Welcome to another quiet day in the publishing industry.
Publisher's Lunch advertised the Amazon Kindle Best Seller List, including their "Top Movers & Shakers", with Casting Spells by Barbara Bretton (Berkley) at the #1 spot.
The Google settlement agreement has been given a tentative approval. PL says "Judge John Sprizzo's order was made public yesterday, and he set a June 11 date for a fairness hearing to 'decide if the deal is fair, reasonable and adequate.'"
Given the importance of this copyright milestone for the internet age, I'll try to keep abreast of this case and report the details as it moves forward. Legally, everyone is scrambling to get all they can, or, in the alternative, protect themselves all they can, before the laws get put in place. It's groundbreaking work that is happening here, and, as we saw with the WGA strike against the producers in Hollywood over internet usage of their work, it can have devastating effects. Stay tuned!
Marketing Expert Penny Sansevieri's Book Marketing Expert Newsletter (see link to susbscribe!) has great details on the ins and outs of marketing via the internet, including website, blog, Twitter and social pages. If you have a hankering to keep up to date on a great newsletter with excellent ideas for managing your marketing time and resources, I urge you to subscribe. Additionally,there are free classes to be had on marketing. (nNte that Penny's Red Hot Internet Publicity class is this Thursday, Nov. 20 from 4-5 pm Eastern).
Your sales are your responsibility. Even if you have assistance or guidance from your publisher, be it a traditional publisher with a teensy-weensy budget for your marketing efforts or an e-publisher with no marketing budget, you will be the Main Man on the marketing front. It's up to You!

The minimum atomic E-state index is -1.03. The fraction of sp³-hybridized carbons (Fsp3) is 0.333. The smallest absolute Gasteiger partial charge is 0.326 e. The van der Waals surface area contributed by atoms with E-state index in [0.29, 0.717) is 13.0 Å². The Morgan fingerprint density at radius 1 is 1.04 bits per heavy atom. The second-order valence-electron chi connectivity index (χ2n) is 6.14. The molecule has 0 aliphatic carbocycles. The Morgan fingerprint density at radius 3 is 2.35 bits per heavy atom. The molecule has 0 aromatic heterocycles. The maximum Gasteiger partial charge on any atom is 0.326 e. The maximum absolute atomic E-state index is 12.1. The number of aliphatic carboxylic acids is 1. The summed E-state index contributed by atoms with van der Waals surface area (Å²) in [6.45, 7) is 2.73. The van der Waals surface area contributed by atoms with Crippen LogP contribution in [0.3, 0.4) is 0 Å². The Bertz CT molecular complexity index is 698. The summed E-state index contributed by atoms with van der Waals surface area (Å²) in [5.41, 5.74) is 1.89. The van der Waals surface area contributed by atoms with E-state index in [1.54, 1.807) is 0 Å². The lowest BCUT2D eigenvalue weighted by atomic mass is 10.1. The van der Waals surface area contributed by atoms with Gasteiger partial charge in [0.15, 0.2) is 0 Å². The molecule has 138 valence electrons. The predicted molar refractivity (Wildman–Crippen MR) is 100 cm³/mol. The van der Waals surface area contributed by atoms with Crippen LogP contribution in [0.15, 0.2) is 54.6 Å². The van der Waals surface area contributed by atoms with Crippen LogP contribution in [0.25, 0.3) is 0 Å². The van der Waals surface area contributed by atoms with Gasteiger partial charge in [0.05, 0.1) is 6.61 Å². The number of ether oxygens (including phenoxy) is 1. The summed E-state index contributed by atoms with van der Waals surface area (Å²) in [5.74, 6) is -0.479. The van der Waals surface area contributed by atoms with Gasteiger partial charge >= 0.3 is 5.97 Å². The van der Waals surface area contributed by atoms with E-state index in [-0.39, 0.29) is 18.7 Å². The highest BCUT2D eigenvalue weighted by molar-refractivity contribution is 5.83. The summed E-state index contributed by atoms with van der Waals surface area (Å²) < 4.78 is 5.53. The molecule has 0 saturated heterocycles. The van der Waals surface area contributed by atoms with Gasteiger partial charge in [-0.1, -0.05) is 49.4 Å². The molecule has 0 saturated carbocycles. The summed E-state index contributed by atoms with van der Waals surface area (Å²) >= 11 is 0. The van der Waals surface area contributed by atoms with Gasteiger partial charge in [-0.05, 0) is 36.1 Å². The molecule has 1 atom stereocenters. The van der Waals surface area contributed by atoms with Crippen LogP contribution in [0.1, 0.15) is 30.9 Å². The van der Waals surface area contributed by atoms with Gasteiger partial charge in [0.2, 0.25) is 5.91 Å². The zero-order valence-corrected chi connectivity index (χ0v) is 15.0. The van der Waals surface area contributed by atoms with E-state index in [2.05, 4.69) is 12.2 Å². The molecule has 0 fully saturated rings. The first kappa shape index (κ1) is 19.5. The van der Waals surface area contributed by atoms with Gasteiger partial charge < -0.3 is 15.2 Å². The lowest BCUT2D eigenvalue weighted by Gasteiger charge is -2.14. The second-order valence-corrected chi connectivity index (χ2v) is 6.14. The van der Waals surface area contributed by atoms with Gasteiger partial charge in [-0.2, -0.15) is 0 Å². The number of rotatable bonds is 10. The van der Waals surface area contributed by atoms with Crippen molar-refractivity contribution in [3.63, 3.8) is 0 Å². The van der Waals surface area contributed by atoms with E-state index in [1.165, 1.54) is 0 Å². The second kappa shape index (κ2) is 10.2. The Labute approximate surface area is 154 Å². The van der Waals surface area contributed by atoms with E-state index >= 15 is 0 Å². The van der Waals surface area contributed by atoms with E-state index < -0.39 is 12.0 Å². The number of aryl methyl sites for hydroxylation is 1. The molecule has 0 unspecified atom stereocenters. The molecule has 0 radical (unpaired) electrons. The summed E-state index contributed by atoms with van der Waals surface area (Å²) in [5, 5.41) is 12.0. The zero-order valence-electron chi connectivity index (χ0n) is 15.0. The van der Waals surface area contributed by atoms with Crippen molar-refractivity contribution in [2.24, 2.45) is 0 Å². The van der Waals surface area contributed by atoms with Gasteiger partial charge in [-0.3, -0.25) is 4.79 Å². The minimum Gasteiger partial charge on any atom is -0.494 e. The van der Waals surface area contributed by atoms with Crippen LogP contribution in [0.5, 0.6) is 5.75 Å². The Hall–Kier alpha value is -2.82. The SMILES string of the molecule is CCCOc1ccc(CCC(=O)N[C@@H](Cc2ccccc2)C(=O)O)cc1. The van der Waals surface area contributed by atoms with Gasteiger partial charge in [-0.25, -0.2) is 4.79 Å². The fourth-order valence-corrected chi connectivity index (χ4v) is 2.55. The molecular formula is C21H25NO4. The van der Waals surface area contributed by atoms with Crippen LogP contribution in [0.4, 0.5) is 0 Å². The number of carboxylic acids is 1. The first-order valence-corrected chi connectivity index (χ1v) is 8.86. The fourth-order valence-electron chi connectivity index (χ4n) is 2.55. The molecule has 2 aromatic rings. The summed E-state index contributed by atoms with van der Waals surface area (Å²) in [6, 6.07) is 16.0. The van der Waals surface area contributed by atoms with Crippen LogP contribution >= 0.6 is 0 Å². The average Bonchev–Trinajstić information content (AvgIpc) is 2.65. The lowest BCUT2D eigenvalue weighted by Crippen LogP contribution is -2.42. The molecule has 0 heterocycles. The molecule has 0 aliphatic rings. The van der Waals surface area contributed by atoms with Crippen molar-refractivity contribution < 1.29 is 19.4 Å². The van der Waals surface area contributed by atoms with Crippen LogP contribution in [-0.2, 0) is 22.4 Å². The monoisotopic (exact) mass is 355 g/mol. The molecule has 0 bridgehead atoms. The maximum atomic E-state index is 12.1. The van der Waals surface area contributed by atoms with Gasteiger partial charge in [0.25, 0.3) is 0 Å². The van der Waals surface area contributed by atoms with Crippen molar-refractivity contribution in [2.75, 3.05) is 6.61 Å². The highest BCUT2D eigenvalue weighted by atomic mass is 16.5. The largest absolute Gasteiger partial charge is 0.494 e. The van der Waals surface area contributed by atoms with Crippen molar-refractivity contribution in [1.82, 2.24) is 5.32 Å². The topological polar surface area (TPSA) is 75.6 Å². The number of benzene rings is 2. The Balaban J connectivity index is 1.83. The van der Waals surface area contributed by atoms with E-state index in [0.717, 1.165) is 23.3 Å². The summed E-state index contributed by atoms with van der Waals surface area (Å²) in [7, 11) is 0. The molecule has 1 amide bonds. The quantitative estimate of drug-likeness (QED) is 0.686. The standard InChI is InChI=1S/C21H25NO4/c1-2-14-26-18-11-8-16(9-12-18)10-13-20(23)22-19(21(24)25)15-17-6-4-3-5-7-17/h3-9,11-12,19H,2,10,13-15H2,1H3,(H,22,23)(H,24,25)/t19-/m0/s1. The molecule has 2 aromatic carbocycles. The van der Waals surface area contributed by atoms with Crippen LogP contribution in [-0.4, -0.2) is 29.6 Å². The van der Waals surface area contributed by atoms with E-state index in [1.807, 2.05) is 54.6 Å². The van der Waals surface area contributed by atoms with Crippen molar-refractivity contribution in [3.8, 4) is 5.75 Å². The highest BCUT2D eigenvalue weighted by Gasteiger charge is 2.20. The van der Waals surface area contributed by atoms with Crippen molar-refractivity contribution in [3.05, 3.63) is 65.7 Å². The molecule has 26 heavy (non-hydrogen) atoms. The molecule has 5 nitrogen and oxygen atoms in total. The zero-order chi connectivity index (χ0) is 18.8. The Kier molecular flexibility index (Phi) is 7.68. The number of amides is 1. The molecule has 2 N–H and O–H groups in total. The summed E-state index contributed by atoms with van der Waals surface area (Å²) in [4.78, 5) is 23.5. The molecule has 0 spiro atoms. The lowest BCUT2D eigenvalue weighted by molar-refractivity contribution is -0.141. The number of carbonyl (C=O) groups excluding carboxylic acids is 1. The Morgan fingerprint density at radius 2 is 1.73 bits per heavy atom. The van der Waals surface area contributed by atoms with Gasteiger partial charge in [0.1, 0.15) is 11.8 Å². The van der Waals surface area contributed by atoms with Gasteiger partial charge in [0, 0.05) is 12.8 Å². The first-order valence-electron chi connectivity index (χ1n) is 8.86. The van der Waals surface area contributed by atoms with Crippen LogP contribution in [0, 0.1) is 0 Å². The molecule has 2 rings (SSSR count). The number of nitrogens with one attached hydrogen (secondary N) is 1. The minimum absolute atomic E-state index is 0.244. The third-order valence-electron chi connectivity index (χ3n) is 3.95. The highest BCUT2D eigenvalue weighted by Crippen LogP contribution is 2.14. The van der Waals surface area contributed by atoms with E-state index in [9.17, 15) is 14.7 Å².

And if you are thinking that blogging is not worth your time? Guess again.
According to Penny's newsletter of Nov. 13, Technorati's State of the Blogosphere report for 2008 has found that:
Blogs have a total internet audience of 188.9 million; There were 94.1 million US blog readers in 2007 (50% of internet users) and 77% of active internet users read blogs.
I found another industry site, Publishing-Industry.Net, that covers publishing in its every permutation, from newspapers to books. It's not an American site, but covers the American publishing industry. Give it a look (though it is heavily business oriented.)
Given the light nature of the fare (blast my PW for always being delivered late by my mailman! I love Brian, he's a very cool dude, but what is he doing with my Magazine!)
But, in order to give you guys a good dose, I'm going to include some other tidbits to make things worth your while.
Did you know that some publishers are now including a new provision in their contracts? As if the rights to your next title weren't enough, they are adding "Non compete" clauses, which would hinder you from plying your writerly trade to other publishers for the duration of the contract.
As with the option for your next title, negotiate this clause, too, should you come across it (and are not able to have it removed, and by all means, ask to have it excluded). Given that the language will probably be broad (which is in the publisher's favor), try to negotiate it to a more specific area. Do you write urban fantasy for the publisher? Negotiate a non-compete ONLY for urban fantasy (leaving you free to peddle your steamy erotica, or your YA, or your romantic suspense, elsewhere). If you are contemplating a contract and do not have an agent, consider employing the services of a publishing attorney (not your Uncle Max who does trusts & estates, or you brother Steve who just graduated from law school). A publishing attorney will be well-versed with the industry standards, what is traditional, what is unusual, and will know how to negotiate any contract to your best interests. If not, consider an option such as the Authors Guild, which, for $90, you can join and get free legal advice. I posted their link earlier on so check them out.
But most of all, you should be as knowledgeable about the law of publishing as you can be, for your own protection and your own benefit. It is not complicated law and there are lots of books out there to give you a leg up when you are holding that precious piece of paper in your hands!
Some titles are: Every Writer's Guide to Copyright and Publishing Law, Third Ed. by Ellen M. Kozak (Henry Holt & Co., 2004); Author A to Z: A Desktop Guide to Writer's Rights and Responsibilities by Randolph/Davis/Dustman/Elia (Capital Books, 2005); and Writer's Guide to COpyright Law: How To Get Your Full Financial Reward and Avoid Pitfalls by How To Books (2006).
And on that note, have a lovely evening.